The maternal-age-associated risk of congenital heart disease is modifiable

Nature. 2015 Apr 9;520(7546):230-3. doi: 10.1038/nature14361. Epub 2015 Apr 1.


Maternal age is a risk factor for congenital heart disease even in the absence of any chromosomal abnormality in the newborn. Whether the basis of this risk resides with the mother or oocyte is unknown. The impact of maternal age on congenital heart disease can be modelled in mouse pups that harbour a mutation of the cardiac transcription factor gene Nkx2-5 (ref. 8). Here, reciprocal ovarian transplants between young and old mothers establish a maternal basis for the age-associated risk in mice. A high-fat diet does not accelerate the effect of maternal ageing, so hyperglycaemia and obesity do not simply explain the mechanism. The age-associated risk varies with the mother's strain background, making it a quantitative genetic trait. Most remarkably, voluntary exercise, whether begun by mothers at a young age or later in life, can mitigate the risk when they are older. Thus, even when the offspring carry a causal mutation, an intervention aimed at the mother can meaningfully reduce their risk of congenital heart disease.

Publication types

  • Research Support, N.I.H., Extramural
  • Research Support, Non-U.S. Gov't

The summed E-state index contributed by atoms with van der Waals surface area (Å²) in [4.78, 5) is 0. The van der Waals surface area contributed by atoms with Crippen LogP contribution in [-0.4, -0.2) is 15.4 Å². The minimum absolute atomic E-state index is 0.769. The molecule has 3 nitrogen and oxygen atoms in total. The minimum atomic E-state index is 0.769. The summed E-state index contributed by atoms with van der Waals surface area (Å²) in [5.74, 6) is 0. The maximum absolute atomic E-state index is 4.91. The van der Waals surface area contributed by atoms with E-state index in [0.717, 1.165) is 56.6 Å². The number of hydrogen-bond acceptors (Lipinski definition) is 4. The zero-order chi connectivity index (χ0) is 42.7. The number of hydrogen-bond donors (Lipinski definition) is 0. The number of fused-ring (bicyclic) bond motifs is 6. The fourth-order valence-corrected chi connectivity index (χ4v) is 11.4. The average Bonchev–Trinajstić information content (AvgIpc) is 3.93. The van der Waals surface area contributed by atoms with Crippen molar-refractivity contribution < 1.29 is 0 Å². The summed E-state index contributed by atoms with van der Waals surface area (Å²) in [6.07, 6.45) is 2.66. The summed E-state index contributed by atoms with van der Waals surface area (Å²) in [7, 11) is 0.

MeSH terms

  • Age of Onset
  • Aging / genetics
  • Aging / physiology*
  • Animals
  • Animals, Newborn
  • Diet, High-Fat
  • Female
  • Genetic Predisposition to Disease
  • Heart / physiology
  • Heart / physiopathology
  • Heart Diseases / congenital*
  • Heart Diseases / etiology
  • Heart Diseases / genetics
  • Heart Diseases / prevention & control*
  • Homeobox Protein Nkx-2.5
  • Homeodomain Proteins / genetics
  • Hyperglycemia
  • Maternal Age*
  • Mice
  • Obesity
  • Ovary / transplantation
  • Phenotype
  • Physical Conditioning, Animal / physiology*
  • Pregnancy
  • Pregnancy, Animal / genetics
  • Pregnancy, Animal / physiology*
  • Quantitative Trait Loci / genetics
  • Risk
  • Transcription Factors / genetics


  • Homeobox Protein Nkx-2.5
  • Homeodomain Proteins
  • Nkx2-5 protein, mouse
  • Transcription Factors